“He influenced a generation of judges, lawyers, and, students, and profoundly shaped the legal landscape,” Obama said of Scalia. “He will no doubt be remembered as one of the most consequential judges and thinkers to serve on the Supreme Court.”
And, the president added: “Obviously, today is the time to remember Justice Scalia’s legacy. I plan to fulfill my constitutional responsibilities to nominate a successor in due time. There will be plenty of time for me to do so and for the Senate to fulfill its responsibility to give that person a fair hearing and timely vote.”
The number of American teens who excel at advanced math has surged. Why?
On a sultry evening last July, a tall, soft-spoken 17-year-old named David Stoner and nearly 600 other math whizzes from all over the world sat huddled in small groups around wicker bistro tables, talking in low voices and obsessively refreshing the browsers on their laptops. The air in the cavernous lobby of the Lotus Hotel Pang Suan Kaew in Chiang Mai, Thailand, was humid, recalls Stoner, whose light South Carolina accent warms his carefully chosen words. The tension in the room made it seem especially heavy, like the atmosphere at a high-stakes poker tournament.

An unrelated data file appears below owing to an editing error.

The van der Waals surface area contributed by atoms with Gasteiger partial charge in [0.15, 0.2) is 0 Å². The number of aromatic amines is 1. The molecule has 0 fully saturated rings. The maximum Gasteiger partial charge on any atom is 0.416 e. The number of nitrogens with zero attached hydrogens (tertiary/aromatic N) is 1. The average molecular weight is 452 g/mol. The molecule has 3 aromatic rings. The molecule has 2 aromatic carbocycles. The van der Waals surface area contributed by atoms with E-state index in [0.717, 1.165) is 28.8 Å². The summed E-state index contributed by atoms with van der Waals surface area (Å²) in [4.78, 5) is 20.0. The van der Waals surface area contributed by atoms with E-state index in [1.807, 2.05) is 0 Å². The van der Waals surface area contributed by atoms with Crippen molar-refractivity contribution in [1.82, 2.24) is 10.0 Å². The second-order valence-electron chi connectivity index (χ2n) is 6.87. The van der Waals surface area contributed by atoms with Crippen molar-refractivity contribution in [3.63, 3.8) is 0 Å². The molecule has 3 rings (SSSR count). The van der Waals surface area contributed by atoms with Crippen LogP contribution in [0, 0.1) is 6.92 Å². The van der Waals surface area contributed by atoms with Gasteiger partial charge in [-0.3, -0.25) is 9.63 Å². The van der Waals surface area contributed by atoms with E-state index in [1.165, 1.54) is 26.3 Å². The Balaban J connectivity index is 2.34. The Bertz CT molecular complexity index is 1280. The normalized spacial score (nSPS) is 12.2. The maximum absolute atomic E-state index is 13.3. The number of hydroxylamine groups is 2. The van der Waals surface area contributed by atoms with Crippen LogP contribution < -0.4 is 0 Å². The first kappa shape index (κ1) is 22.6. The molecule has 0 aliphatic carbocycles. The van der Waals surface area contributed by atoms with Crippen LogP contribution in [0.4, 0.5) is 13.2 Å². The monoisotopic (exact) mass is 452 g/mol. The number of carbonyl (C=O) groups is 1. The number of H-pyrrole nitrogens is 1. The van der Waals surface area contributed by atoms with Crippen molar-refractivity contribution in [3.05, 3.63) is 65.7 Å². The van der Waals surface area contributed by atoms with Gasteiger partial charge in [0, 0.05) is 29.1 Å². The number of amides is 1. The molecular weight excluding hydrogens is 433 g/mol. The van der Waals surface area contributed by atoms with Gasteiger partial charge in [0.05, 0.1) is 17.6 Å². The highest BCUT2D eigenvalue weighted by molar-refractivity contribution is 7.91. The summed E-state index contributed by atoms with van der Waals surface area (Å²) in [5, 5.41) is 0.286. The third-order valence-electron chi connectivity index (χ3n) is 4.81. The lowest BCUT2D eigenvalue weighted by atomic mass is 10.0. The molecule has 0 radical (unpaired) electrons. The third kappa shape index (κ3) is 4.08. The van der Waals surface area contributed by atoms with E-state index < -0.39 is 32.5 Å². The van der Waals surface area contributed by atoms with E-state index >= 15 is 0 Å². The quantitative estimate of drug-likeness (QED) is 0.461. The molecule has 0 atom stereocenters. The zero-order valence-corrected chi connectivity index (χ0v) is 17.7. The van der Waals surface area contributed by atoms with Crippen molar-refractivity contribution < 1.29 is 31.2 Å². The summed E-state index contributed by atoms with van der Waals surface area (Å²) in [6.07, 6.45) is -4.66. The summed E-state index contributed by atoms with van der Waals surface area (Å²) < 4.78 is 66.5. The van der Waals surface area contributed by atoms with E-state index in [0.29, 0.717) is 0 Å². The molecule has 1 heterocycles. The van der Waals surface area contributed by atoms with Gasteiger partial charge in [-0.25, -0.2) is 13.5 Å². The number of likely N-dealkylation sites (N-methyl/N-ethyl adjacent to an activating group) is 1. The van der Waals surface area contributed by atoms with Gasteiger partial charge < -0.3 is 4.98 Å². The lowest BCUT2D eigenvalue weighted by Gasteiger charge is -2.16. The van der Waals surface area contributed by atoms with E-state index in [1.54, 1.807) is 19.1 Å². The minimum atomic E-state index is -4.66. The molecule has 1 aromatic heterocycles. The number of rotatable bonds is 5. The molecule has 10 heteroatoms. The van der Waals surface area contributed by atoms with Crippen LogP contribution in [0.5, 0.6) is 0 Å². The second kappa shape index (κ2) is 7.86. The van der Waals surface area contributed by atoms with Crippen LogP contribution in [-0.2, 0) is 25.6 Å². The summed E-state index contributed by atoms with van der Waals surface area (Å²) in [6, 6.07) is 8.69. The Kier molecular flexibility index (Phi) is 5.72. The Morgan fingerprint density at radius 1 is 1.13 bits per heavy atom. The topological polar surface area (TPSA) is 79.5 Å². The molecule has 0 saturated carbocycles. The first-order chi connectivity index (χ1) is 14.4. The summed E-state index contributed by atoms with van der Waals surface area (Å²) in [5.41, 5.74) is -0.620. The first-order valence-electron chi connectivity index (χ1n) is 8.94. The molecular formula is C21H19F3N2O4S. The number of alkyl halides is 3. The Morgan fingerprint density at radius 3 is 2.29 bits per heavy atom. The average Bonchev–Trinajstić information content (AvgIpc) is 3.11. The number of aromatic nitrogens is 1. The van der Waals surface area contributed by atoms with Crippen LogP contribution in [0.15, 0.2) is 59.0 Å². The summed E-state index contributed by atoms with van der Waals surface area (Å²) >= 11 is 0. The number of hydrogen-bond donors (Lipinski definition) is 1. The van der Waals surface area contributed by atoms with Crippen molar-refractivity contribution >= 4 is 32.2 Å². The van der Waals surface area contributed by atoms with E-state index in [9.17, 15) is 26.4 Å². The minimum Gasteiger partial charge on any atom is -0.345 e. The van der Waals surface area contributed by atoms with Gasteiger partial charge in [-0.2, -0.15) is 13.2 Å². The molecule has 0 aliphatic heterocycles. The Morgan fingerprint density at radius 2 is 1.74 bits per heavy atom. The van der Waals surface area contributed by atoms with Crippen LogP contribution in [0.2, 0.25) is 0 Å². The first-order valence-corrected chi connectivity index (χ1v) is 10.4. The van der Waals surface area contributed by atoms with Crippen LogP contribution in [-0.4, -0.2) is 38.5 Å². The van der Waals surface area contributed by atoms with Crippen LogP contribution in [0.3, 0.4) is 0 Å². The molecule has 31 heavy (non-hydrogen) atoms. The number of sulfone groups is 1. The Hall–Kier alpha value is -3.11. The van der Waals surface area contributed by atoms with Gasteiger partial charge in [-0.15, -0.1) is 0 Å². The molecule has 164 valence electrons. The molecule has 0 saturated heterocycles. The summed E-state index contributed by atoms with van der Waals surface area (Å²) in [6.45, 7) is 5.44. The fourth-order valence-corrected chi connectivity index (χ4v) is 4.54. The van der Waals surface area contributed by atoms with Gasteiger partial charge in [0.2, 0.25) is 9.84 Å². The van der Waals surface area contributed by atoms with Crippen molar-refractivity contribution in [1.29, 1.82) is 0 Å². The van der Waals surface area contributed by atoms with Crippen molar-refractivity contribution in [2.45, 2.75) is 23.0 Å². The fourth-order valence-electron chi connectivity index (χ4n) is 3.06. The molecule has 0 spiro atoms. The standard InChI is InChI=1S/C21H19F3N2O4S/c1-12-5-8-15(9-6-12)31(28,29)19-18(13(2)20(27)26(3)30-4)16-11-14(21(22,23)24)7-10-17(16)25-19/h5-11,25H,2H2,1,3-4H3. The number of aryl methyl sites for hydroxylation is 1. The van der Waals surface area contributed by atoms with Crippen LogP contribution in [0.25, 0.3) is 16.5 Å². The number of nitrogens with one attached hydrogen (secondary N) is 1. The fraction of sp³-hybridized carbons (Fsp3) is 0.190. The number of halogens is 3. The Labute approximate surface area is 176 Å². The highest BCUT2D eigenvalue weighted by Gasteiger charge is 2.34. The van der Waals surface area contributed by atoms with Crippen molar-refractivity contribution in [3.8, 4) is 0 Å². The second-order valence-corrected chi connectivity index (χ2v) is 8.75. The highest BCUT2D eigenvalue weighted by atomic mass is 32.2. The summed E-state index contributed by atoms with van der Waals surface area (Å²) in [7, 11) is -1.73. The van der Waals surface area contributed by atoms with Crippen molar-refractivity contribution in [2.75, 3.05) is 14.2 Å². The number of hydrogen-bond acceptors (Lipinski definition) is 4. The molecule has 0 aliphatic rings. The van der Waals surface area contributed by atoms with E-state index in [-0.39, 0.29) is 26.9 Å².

Stoner and five teammates were representing the United States in the 56th International Mathematical Olympiad. They figured they’d done pretty well over the two days of competition. God knows, they’d trained hard. Stoner, like his teammates, had endured a grueling regime for more than a year—practicing tricky problems over breakfast before school and taking on more problems late into the evening after he completed the homework for his college-level math classes. Sometimes, he sketched out proofs on the large dry-erase board his dad had installed in his bedroom. Most nights, he put himself to sleep reading books like New Problems in Euclidean Geometry and An Introduction to Diophantine Equations.
Today’s empires are born on the web, and exert tremendous power in the material world.
Mark Zuckerberg hasn’t had the best week.
First, Facebook’s Free Basics platform was effectively banned in India. Then, a high-profile member of Facebook’s board of directors, the venture capitalist Marc Andreessen, sounded off about the decision to his nearly half-a-million Twitter followers with a stunning comment.
“Anti-colonialism has been economically catastrophic for the Indian people for decades,” Andreessen wrote. “Why stop now?”
After that, the Internet went nuts.
Andreessen deleted his tweet, apologized, and underscored that he is “100 percent opposed to colonialism” and “100 percent in favor of independence and freedom.” Zuckerberg, Facebook’s CEO, followed up with his own Facebook post to say Andreessen’s comment was “deeply upsetting” to him, and not representative of the way he thinks “at all.”